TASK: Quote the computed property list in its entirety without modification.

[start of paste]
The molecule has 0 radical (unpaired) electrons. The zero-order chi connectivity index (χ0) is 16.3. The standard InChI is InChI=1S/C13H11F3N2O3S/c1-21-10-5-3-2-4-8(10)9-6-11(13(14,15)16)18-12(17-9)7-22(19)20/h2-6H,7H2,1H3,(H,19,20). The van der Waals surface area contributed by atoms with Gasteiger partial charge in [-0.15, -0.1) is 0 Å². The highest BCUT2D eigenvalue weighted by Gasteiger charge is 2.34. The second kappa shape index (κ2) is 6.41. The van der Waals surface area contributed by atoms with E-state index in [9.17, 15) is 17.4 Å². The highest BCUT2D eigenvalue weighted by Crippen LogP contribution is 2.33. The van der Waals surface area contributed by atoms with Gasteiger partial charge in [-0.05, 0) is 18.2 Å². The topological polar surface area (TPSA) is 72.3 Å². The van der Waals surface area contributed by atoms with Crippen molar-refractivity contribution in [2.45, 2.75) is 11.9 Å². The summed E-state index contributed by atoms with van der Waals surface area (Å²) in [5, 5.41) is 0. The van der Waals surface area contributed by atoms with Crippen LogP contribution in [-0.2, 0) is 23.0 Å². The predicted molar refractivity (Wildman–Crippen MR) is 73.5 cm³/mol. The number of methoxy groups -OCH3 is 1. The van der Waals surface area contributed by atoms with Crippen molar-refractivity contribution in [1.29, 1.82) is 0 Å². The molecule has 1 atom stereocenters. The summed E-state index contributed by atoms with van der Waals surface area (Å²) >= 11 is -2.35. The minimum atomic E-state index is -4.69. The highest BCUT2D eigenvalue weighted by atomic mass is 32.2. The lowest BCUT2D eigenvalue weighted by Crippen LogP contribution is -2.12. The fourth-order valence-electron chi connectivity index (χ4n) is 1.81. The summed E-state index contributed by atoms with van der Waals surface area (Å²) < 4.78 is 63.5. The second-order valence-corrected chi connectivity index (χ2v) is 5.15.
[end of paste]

The molecule has 0 radical (unpaired) electrons. The zero-order chi connectivity index (χ0) is 16.3. The standard InChI is InChI=1S/C13H11F3N2O3S/c1-21-10-5-3-2-4-8(10)9-6-11(13(14,15)16)18-12(17-9)7-22(19)20/h2-6H,7H2,1H3,(H,19,20). The van der Waals surface area contributed by atoms with Gasteiger partial charge in [-0.15, -0.1) is 0 Å². The highest BCUT2D eigenvalue weighted by Gasteiger charge is 2.34. The second kappa shape index (κ2) is 6.41. The van der Waals surface area contributed by atoms with E-state index in [9.17, 15) is 17.4 Å². The highest BCUT2D eigenvalue weighted by Crippen LogP contribution is 2.33. The van der Waals surface area contributed by atoms with Gasteiger partial charge in [-0.05, 0) is 18.2 Å². The topological polar surface area (TPSA) is 72.3 Å². The van der Waals surface area contributed by atoms with Crippen molar-refractivity contribution in [2.45, 2.75) is 11.9 Å². The summed E-state index contributed by atoms with van der Waals surface area (Å²) in [5, 5.41) is 0. The van der Waals surface area contributed by atoms with Crippen LogP contribution in [-0.2, 0) is 23.0 Å². The predicted molar refractivity (Wildman–Crippen MR) is 73.5 cm³/mol. The number of methoxy groups -OCH3 is 1. The van der Waals surface area contributed by atoms with Crippen molar-refractivity contribution in [1.29, 1.82) is 0 Å². The molecule has 1 atom stereocenters. The summed E-state index contributed by atoms with van der Waals surface area (Å²) >= 11 is -2.35. The minimum atomic E-state index is -4.69. The highest BCUT2D eigenvalue weighted by atomic mass is 32.2. The lowest BCUT2D eigenvalue weighted by Crippen LogP contribution is -2.12. The fourth-order valence-electron chi connectivity index (χ4n) is 1.81. The summed E-state index contributed by atoms with van der Waals surface area (Å²) < 4.78 is 63.5. The second-order valence-corrected chi connectivity index (χ2v) is 5.15.